"For example, “stress” is one of the most significant factors that can affect the way a student can absorb and retain information. Stress also affects memory, creativity, and the way a student behaves in school. Today’s children are subjected to more stressful factors than students of a decade or two ago. So, it is now part of a teacher’s job to decrease stress in the classroom to enable students to learn better."
The Scientific Evidence Is Compelling
"Stress reduction. Research has consistently shown that mindfulness meditation reduces stress and negative mood states, and also improves mental and emotional well-being. It does this by reducing the levels of cortisol, the main stress hormone. Patients are more serene, so they don't experience stress-related disorders.
Lower blood pressure. Several studies have revealed that meditation leads to lower blood pressure. A one-year follow-up showed that patients continued to experience the positive effects.
Prevents stroke. By reducing the risk of hypertension (high blood pressure), we can reduce the risk of stroke.
Decreased risk of heart disease. A recent study published in the American Heart Journal showed that mindfulness meditation led to significantly better symptoms in patients with chronic heart failure.
Treats mental health. Mindfulness is becoming so widely accepted in the mental health community that it's becoming an integral part of the treatment of various psychological disorders such as anxiety, depression, post-traumatic stress disorder (PTSD), borderline personality disorder, and more.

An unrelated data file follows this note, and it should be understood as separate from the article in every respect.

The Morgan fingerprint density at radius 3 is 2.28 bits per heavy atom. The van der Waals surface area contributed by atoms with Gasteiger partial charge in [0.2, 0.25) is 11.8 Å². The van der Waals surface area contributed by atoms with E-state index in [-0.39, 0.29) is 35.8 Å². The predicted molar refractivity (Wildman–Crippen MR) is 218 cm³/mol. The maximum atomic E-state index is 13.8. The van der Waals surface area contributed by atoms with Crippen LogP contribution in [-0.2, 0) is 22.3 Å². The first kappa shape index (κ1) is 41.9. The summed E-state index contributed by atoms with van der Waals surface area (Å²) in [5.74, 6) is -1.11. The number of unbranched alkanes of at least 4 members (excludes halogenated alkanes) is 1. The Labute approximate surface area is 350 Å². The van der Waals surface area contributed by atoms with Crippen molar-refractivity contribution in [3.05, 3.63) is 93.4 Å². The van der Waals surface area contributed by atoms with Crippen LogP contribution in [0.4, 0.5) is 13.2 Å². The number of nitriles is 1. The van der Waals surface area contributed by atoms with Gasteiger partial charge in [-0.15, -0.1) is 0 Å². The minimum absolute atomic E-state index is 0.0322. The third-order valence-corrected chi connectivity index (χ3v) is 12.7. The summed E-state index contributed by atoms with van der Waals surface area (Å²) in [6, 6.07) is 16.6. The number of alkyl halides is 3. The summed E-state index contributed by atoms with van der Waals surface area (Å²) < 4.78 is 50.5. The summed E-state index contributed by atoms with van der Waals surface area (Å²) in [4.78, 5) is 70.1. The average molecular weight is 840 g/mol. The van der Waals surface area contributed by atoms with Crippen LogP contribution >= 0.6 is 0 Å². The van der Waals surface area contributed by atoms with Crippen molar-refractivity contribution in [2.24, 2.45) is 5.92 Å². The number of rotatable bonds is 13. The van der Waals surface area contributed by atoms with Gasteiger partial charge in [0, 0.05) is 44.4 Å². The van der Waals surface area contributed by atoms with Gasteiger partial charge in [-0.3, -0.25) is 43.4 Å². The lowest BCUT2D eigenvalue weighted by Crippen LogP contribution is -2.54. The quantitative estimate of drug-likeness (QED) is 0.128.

Improves immune system. Mindfulness-based interventions also improve the functioning of the immune system. One study showed that it improved the function of the flu vaccine, and another study showed that it increased T-cell production in males with HIV."
"Whether it’s Minecraft or duct tape wallets, the childhood passions that seem like fads, if not totally unproductive, can alternatively be seen as mediums for experiencing the virtuous cycle of curiosity: discovering, trying, failing and growing. At DIY, we’ve created a way for kids to explore hundreds of skills and to understand the ways in which they can be creative through them. Often, the skills are unconventional, and almost always the results are surprising. I don’t think it’s important that kids use the skills they learn on DIY for the rest of their lives. What’s important is that kids develop the muscle to be fearless learners so that they are never stuck with the skills they have. Only this will prepare them for a world where change is accelerating and depending on a single skill to provide a lifetime career is becoming impossible."